Stars shine bright in the moonlight

Frankie and Johnny were lovers: Rolf Saxon and Kelly McGillis contemplate embarking on a relationship

Frankie & Johnny in the Clair De Lune

Grand Theatre


KELLY McGillis has taken a bit of a hammering in the national press recently. Her crime appears to be that she is not as stunningly attractive, at 52, as she was in Top Gun in 1986. Now there's a shock, people not getting any younger, what is the world coming to.

Miss McGillis might well not be as young as she was, even film stars have to accept second billing to Father Time, but when it comes to acting she still has it and much the same can be said when she shows slightly more than her age in the early nude scenes.

These incidentally are tastefully done and in dim lighting so shouldn't shock a maiden aunt.


Kelly is Frankie, a failed actress living in a tiny New York apartment and working as a waitress in a fast food restaurant.

Johnny is an ex-con who is a short order chef in the same restaurant. They might not be losers but they can hardly be classed as winners.

Johnny, played by Rolf Saxon (Mission Impossible) is a romantic dreamer who believes he has found a soulmate in Frankie.

We are introduced to the pair through a rather noisy lovemaking on a darkened stage and then follow them through a night of doubts, recriminations and confession as word by word, sentence by sentence we discover their fears, their past and their hopes.

Frankie is nervous, not wanting to become too involved, not wanting to be hurt. Johnny wants it all turning what could have been left as a one night stand into marriage and kids in a matter of a couple of hours.

The play, dating from 1987, is about loneliness, about 40-something strangers alone in a huge city, about hopes and dreams and people with both a need for and a fear of love and relationship. As the night goes one they love, break up, love and break up until dawn finally arrives.


Heavy stuff but Terrence McNally's clever script never lets the story become depressing. There is plenty of humour in there, bittersweet at times, amid the honesty and confessions and in the hands of McGillis and Saxon we actually believe in the characters and want to know more about them, how they came together and what is going to happen. By the end we actually care about them.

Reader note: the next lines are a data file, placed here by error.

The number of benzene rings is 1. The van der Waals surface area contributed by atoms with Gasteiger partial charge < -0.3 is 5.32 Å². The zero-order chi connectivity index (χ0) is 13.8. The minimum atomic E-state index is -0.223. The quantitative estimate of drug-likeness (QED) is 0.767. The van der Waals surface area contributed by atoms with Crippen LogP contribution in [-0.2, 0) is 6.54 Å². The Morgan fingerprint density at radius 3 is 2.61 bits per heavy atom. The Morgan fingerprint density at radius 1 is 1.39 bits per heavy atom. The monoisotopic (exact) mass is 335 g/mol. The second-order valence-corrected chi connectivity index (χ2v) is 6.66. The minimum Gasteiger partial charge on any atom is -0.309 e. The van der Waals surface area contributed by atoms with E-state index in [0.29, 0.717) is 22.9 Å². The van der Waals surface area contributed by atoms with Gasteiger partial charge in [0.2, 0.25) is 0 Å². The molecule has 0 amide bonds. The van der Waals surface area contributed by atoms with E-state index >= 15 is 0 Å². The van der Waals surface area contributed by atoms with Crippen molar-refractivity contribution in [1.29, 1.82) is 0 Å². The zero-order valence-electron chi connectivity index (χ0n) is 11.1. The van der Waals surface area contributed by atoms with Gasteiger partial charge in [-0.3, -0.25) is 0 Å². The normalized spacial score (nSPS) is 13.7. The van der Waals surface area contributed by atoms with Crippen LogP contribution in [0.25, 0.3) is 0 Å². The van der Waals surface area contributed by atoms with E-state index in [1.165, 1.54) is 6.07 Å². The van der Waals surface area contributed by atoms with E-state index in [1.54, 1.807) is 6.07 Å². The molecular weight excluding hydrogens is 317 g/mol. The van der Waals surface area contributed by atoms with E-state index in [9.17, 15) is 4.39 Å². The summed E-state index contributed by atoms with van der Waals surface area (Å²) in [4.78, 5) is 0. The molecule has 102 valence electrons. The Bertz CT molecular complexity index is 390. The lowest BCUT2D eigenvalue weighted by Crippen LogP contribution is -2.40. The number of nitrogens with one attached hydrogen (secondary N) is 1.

Saxon, a Virginian living in London, keeps his Brooklyn - sorry Brooklyn Heights - accent perfectly with a mix of wisecracks, outlandish statements and alarming honesty.

McGillis is vulnerable, wary and has a life of disappointment behind her and wants to avoid disappointment in the life still to come. She makes us feel we want to protect her from the world.


Through it all, like a thread linking them both together, is their song, the “most beautiful music in the world” that Johnny has requested from the radio programme that is constantly playing in the background. He music is Debussy's Clair de Lune, hence the play's title, but we are never told its name and Frankie and Johnny don't know it but he promises he will go to a record store and buy it for Frankie – he just has to ask for the most beautiful music in the world.

 The radio presenter does not believe Frankie and Johnny exists but plays the music anyhow because he hopes they are out there and he hopes they are in love. And to an extent that is what this play is about - hope and love.

One novelty in the current climate incidentally, is that this is not a play hewn from the film. The film, from 1991 with Al Pacino and Michelle Pfeiffer, was adapted from the original play and it shows in a work that finds its natural home on stage. Two people discovering about each other and themselves.

McGillis and Saxon ooze quality, creating believable characters  in a production which never fails to engage or hold the audience from the energetic beginning to the thoughtful end. 

A Middle Ground production directed by Michael Lunney it runs to 17-04-10.

Roger Clarke


Another view


WHEN the curtain rises at the start of Terrence McNally's clever comedy the stage is in darkness, but its not difficult to guess what is going on.

Grunts, groans, gasps and other passionate sounds come from the bedroom of Frankie's small apartment in New York City where the hard-boiled restaurant waitress is entertaining Johnny the chef.

Dimmed lighting eventually reveal the couple in bed together for the first time, and while there is a moment or two of full frontal nudity it's unlikey to prove offensive, especially as there is so much humour in the play.

Two American film stars, Kelly McGillis and Rolf Saxon, are the ideal choice for the roles of Frankie and Johnny, giving the story realism and delivering the dialogue perfectly.

There are some great lines as the pair debate their new relationship, between the sheets, sitting on the bed, or in the kitchen. Johnny, a failed marriage behind him, is convinced they are destined to be together....apparently coming from the same small town in Pennsylvania, but Frankie, approaching 40, is more sceptical.

As they consider the possibility of a life together there are some sparkling exchanges.

A 1991 film version of the story, starring Al Pacino and Michelle Pfeiffer, had the tagline 'You never choose love. Love chooses you'.

Paul Marston  


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